At each location the people get all dressed up and come out to greet him when he gets there.  He usually spends one to two nights in each village before moving on to the next.  It goes without saying that without MAF, this would be an impossible trip--especially when it involves an entourage that's swelled to now 26 people!

On Tuesday I flew the Bupati and some of his entourage into Mahak Baru in the Kodiak.  They started the "Safari" from there.  By Saturday they were in Data Dian, needing to go to Long Sule.  We "stood down" the Kodiak on Friday, so that it would have just enough time to fly them on Saturday before it had to begin an inspection.  So on Saturday I flew more people from his entourage, including his wife, below, directly to Long Sule from Malinau.

Then, I made several trips over to Data Dian to pick up Bpk Yansen and his team and bring them back to Sule.  Tripp also made several runs in a 206.  Next week the Safari continues from Sule to Pujungan, then Alango, and finally back to Malinau.

Do you have any safaris planned for Christmas?

Sunday, December 4, 2011

Flying the Governor

Last Saturday we were asked to fly around the Governor of East Kalimantan and his entourage.  Craig flew the Caravan and I flew a 206 (they requested the Kodiak, but it was grounded, waiting for a part from the U.S.)

And here (pictured below) is the Governor himself, all smiles after a great flight by Craig.

A huge line of people were waiting to greet them when they got off the plane in Malinau.

Then, later in the afternoon they had requested the Caravan to take a group of them directly from Malinau to Samarinda.  Because it would be late in the day and it's a long flight, there was no way that Craig could get there and back to Tarakan before dark.  So he was planning to spend the night in Samarinda.  However, as often happens in these situations, there was a communication blunder and in fact they wanted BOTH planes to go to Samarinda.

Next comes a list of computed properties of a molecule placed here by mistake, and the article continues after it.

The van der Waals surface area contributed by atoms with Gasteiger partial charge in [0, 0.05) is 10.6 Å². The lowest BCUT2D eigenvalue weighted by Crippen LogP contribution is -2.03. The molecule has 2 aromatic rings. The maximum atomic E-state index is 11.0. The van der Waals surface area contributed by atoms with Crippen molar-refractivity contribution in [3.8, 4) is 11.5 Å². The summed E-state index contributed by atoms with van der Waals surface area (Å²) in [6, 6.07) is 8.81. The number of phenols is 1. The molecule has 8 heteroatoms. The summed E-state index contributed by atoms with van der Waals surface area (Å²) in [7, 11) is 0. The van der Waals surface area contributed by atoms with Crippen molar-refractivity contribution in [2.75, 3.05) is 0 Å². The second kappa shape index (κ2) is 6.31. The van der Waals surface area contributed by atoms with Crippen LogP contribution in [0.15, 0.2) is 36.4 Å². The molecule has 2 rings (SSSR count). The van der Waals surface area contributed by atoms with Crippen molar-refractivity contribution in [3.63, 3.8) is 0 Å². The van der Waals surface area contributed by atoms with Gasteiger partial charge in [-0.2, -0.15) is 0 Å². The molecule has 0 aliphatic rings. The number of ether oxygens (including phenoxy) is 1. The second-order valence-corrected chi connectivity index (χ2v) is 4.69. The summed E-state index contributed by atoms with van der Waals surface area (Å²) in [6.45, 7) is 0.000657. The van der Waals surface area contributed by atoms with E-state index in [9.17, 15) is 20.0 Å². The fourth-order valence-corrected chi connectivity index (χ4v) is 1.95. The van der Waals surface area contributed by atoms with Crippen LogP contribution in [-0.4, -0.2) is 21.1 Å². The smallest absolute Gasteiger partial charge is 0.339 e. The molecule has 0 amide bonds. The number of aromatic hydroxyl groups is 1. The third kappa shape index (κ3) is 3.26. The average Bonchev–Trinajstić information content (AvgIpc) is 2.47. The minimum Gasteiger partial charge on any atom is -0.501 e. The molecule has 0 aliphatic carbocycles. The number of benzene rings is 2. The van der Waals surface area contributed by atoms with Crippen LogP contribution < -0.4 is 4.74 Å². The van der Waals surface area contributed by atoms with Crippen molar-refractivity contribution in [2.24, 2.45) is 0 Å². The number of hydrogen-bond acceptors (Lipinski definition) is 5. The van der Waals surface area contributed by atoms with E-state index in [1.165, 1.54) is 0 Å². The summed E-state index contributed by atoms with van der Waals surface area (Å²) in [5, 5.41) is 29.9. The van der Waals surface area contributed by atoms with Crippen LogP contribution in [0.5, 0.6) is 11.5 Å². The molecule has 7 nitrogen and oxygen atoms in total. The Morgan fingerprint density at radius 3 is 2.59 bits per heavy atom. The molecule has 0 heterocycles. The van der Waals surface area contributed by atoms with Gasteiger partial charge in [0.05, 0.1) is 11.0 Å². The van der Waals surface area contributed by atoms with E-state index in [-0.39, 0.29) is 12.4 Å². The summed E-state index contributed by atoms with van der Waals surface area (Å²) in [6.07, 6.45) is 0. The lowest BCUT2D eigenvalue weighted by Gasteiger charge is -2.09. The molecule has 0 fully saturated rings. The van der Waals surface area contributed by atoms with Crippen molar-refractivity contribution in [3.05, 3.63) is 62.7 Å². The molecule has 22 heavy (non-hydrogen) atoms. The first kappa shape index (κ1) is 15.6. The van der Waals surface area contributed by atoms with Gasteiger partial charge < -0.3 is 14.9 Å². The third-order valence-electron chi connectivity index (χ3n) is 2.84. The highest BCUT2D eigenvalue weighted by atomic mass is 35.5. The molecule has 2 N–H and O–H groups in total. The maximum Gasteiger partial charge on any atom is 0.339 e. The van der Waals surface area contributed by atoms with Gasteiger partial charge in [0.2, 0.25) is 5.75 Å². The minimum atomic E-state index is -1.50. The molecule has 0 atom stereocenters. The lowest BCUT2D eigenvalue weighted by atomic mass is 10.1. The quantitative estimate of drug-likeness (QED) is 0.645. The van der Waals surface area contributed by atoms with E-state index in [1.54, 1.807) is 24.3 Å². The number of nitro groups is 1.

It's been a long time since we've taken a 206 to Samarinda.  It's a loooong way from Tarakan (or Malinau) and there is no Avgas.  What's more, late in the day the weather can be very wild en route in that area.  And the 206 is a lot slower than the Caravan.  I wished for the Kodiak, but alas, it would have to be a 206 or nothing.  I pushed for my passengers to get there earlier, but again, as is often the case, they were not to be "pushed".  Finally, at 3:15pm I departed Malinau, heading for Samarinda, a 2:15 flight away.  If all went well, I planned to arrive 30 minutes before sunset.

This is not normal for us here.  We typically plan to land at least 45 minutes before sunset, and especially on a long flight like this!  But since there were two of us going and the Caravan was faster and would be out ahead giving me weather reports, I departed--planning to turn around within the hour if the weather was anything but perfect.

Ten minutes after departing Craig overtook me in the Caravan (pictured below as he flies past to my right).  As you can see, the weather was absolutely beautiful.  In fact, I'd say that it's probably only this good about 10 times a year at this time of day.  I climbed up to 11,500 feet and settled in for the ride.

Shortly after leveling off I saw a nice mushroom topped thunderstorm way off in the distance.  It was dead ahead and about 100 miles away.  That was the only "bad" weather on the entire trip, and it was easily avoided and as it stood all alone in a clear sunny sky.  Here's a shot of it out the window as I skirted well clear of it to the west.

Helped by a nice tail-wind we made good time and landed at about 5:20pm in Samarinda (the airport is called Temindung).

When I landed, there were hundreds of people on both sides of the runway from end to end--not right up next to it, but off to the side.  I thought that was strange, but no one was moving and the tower said the runway was "clear" and that I was "cleared to land".  I was very much on edge, ready to abort on a moments notice if someone ran out into the runway.  But they didn't.

However, by the time I taxied in and shut down, I realized what they were doing.  They were waiting for me to land so that they could overtake the runway.  Normally the airport closes at 5:00 pm. Apparently at 5:01 it gets overtaken by throngs of kids playing soccer and couples going for romantic walks.

After securing the airplane for the night, I walked out onto the runway to see what all the fuss was about.  It just struck me as both funny and surreal to see a paved, aviation runway, covered in swarms of screaming, laughing, happy kids.  It was so not normal--at least for my western mindset.  So here I stood looking to the west as the sun set down at the end of the runway that I had just landed on 10 minutes before.  The shirts on the ground make a goal at one end of a make-shift soccer field.  There were probably a dozen similar games going on simultaneously from one end of the runway to the other.

Then I turned around and shot a picture the other way--yes, another goal, this one defined by two pairs of shoes.  I hung out and made a bunch of new friends for the next 20 minutes or so, before finding Craig and making our way to a hotel.

The next day I flew back to Tarakan, and once again the weather was great.  I have some pictures I want to show you from that trip, but that will have to wait till next time.